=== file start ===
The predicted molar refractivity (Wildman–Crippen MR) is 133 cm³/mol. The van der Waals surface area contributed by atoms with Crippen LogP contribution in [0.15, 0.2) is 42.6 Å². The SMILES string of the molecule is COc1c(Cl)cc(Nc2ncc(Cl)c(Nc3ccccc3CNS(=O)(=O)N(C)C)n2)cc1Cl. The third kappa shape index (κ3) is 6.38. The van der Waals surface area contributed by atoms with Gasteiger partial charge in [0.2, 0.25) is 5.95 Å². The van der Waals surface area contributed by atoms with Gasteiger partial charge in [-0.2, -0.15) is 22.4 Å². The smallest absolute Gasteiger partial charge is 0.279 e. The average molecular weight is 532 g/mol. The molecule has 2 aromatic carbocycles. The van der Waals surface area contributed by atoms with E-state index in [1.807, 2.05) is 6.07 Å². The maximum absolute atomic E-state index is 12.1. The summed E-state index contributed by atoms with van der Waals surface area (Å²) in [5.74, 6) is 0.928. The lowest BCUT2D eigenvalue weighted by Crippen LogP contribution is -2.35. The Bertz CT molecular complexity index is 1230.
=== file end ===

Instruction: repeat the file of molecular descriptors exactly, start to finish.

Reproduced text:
The predicted molar refractivity (Wildman–Crippen MR) is 133 cm³/mol. The van der Waals surface area contributed by atoms with Crippen LogP contribution in [0.15, 0.2) is 42.6 Å². The SMILES string of the molecule is COc1c(Cl)cc(Nc2ncc(Cl)c(Nc3ccccc3CNS(=O)(=O)N(C)C)n2)cc1Cl. The third kappa shape index (κ3) is 6.38. The van der Waals surface area contributed by atoms with Gasteiger partial charge in [0.2, 0.25) is 5.95 Å². The van der Waals surface area contributed by atoms with Gasteiger partial charge in [-0.2, -0.15) is 22.4 Å². The smallest absolute Gasteiger partial charge is 0.279 e. The average molecular weight is 532 g/mol. The molecule has 2 aromatic carbocycles. The van der Waals surface area contributed by atoms with E-state index in [1.807, 2.05) is 6.07 Å². The maximum absolute atomic E-state index is 12.1. The summed E-state index contributed by atoms with van der Waals surface area (Å²) in [5.74, 6) is 0.928. The lowest BCUT2D eigenvalue weighted by Crippen LogP contribution is -2.35. The Bertz CT molecular complexity index is 1230.